The fourth element of mass finishing is the equipment. There are various types of equipment that present the part with different types of action. As a natural out growth of the equipment, process time is determined and must be weighed against production rate, efficiency and labor requirements. There are three types of finishing equipment: rotary, vibratory and Centrifugal. Each type has a characteristic action associated with its operation and a given set of variables that modify the action.

The first type is the earliest form of mass finishing, which results from rotating a process vessel, usually hexagonal or octagonal in shape on a single axis. In this equipment, the parts roll in the mass as a result of the motion of the drum. The motion is referred to as the "climb and slide." The part climbs with the mass then slides to the bottom. The work is done in the slide motion. The drums may be run horizontally with a sealed chamber or on an incline with an open end. The variables to control are speed of rotation, size of the drum (which affects the speed of the slide) and configuration of the drum.

The second type of equipment is vibratory, which works on the principle of attaching a drive shaft to the process vessel. The shaft is then fitted with adjustable weights at eccentric positions, as the shaft rotates its imparts a wobble or vibration to the assembly. The vibration requires a dynamic operation, which is accomplished by mounting the process vessel on springs. There are two basic designs of vibratory equipment, the tub and bowl. The tub is a U-shaped vessel of varying length. It can be designed to run batch or continuous processing. The bowl is essentially the same design, which has been wrapped around a center column. To extend the process time in either machine for a continuous process, the channel length must be extended. This results in a long tub, however the bowl concept can wrap the channel in a spiral, resulting in a reduction of floor space for the overall process. This type of equipment is controlled by feed rate, roll rate and amplitudes of the vibration. These parameters are adjusted by the quantity and relative position of the weights on the drive shaft.

The third type of equipment is centrifugal in which a spinning action imparts an increased force on the media and part. These are generally much more aggressive operations with stock removal and media wear rates in the range of 6-20 times that of rotary or vibratory equipment. Process time is correspondingly reduced by a factor of 6 to 20 times. The process is typically run as a batch operation and can be greatly automated to enhance productivity; however, truly continuous processing is not possible.

The first type of centrifugal equipment is the centrifugal barrel, which grew out of the rotary barrel design. In this design, a series of barrels are mounted on a turret. The barrel and the turret both rotate. Most designs set the rotation in opposite directions, which provides a uniform consistent action in the processing mass. Some designs have the flexibility to alter the rotation of the barrel or turret so that the forces exerted are maximized when the rotation directs the mass to the outside of the barrel. The result is a very aggressive process that limits its use to certain parts.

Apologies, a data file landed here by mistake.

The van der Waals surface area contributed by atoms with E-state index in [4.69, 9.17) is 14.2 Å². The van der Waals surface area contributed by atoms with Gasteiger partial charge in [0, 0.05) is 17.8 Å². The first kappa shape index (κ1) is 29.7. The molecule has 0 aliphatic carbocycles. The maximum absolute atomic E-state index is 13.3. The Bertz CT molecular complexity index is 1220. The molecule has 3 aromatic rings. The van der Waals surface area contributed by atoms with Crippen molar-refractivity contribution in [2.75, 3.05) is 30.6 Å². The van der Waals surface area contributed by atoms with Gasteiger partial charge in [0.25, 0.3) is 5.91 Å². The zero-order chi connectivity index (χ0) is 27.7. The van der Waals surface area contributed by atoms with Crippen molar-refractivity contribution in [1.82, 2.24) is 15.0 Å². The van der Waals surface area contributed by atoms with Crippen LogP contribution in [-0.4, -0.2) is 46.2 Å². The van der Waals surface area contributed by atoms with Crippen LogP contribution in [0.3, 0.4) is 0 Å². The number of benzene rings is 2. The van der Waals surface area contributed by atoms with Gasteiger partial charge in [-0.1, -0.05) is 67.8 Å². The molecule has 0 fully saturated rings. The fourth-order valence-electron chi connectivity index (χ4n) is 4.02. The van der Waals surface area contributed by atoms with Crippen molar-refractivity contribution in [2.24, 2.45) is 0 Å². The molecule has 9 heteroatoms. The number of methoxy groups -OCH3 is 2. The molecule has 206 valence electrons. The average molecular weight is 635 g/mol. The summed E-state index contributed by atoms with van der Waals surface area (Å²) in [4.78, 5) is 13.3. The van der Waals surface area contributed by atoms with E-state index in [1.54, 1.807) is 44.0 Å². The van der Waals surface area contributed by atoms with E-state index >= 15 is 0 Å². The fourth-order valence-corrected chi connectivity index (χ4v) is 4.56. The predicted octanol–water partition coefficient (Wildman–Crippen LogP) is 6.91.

The second type of centrifugal equipment employs spinning disc in the bottom of the process vessel. This results in a torroidal action that minimizes impingement of the part with media but enhances sliding abrasion. The limiting factor in this application is part size. The configuration of the unit will allow only certain size parts for processing. Centrifugal finishing equipment is governed by several variables, including speed and orientation of rotation and the size of the process chamber.

A new introduction to mass finishing is the SpiraBlast (patent pending) finishing machine. This is a marriage of two age-old technologies, blasting and vibratory finishing. In this equipment, parts are fed either batch style or continuously into a vibratory finishing machine to which blasting equipment is added. The blast equipment can be either suction or pressure varieties. The vibratory action presents the parts to the blast stream, with or without the use of media, allowing complete and uniform coverage of difficult to reach areas without the use of fixtures. Advantages of SpiraBlast:

  1. Smaller footprint than conventional blasting equipment
  2. Can be designed as part on part batch process
  3. Can be designed as one-piece flow
  4. Can use metallic abrasive
  5. Can use non-metallic abrasive
  6. Uses 1/20th of the abrasive
  7. Longer nozzle life
  8. Can be either suction or pressure
  9. Secondary abrasive action.

The SpiraBlast is also capable of running odd shapes of parts that may need to be fixtured in conventional equipment. It can also be called the fixtureless fixture machine. This is certainly the newest innovation in the field of mass finishing.

Each of these elements of mass finishing imparts its own variables to the process; however, the interrelationship of these variables is most critical to the operation. For example in centrifugal finishing, we take advantage of highly aggressive cutting action. We would not normally use a low abrasive media and a very lubricious, high-foaming compound. In process development the key is to optimize all variables and exploit the synergism that exist in process.